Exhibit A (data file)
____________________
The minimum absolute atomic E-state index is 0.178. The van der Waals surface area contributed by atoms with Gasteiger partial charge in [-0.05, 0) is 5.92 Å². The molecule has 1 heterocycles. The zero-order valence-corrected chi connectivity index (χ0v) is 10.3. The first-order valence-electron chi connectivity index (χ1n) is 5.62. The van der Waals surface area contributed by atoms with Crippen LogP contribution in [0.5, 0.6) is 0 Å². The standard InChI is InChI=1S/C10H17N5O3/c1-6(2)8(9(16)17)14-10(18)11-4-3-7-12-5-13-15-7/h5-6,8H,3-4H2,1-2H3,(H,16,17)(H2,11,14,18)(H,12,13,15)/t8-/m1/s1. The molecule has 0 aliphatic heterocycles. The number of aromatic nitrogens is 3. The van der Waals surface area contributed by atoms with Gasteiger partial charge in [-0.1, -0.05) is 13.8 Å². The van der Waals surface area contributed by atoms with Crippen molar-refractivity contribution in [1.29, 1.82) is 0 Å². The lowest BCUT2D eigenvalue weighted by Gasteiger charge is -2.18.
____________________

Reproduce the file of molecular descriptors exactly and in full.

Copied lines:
The minimum absolute atomic E-state index is 0.178. The van der Waals surface area contributed by atoms with Gasteiger partial charge in [-0.05, 0) is 5.92 Å². The molecule has 1 heterocycles. The zero-order valence-corrected chi connectivity index (χ0v) is 10.3. The first-order valence-electron chi connectivity index (χ1n) is 5.62. The van der Waals surface area contributed by atoms with Crippen LogP contribution in [0.5, 0.6) is 0 Å². The standard InChI is InChI=1S/C10H17N5O3/c1-6(2)8(9(16)17)14-10(18)11-4-3-7-12-5-13-15-7/h5-6,8H,3-4H2,1-2H3,(H,16,17)(H2,11,14,18)(H,12,13,15)/t8-/m1/s1. The molecule has 0 aliphatic heterocycles. The number of aromatic nitrogens is 3. The van der Waals surface area contributed by atoms with Gasteiger partial charge in [-0.1, -0.05) is 13.8 Å². The van der Waals surface area contributed by atoms with Crippen molar-refractivity contribution in [1.29, 1.82) is 0 Å². The lowest BCUT2D eigenvalue weighted by Gasteiger charge is -2.18.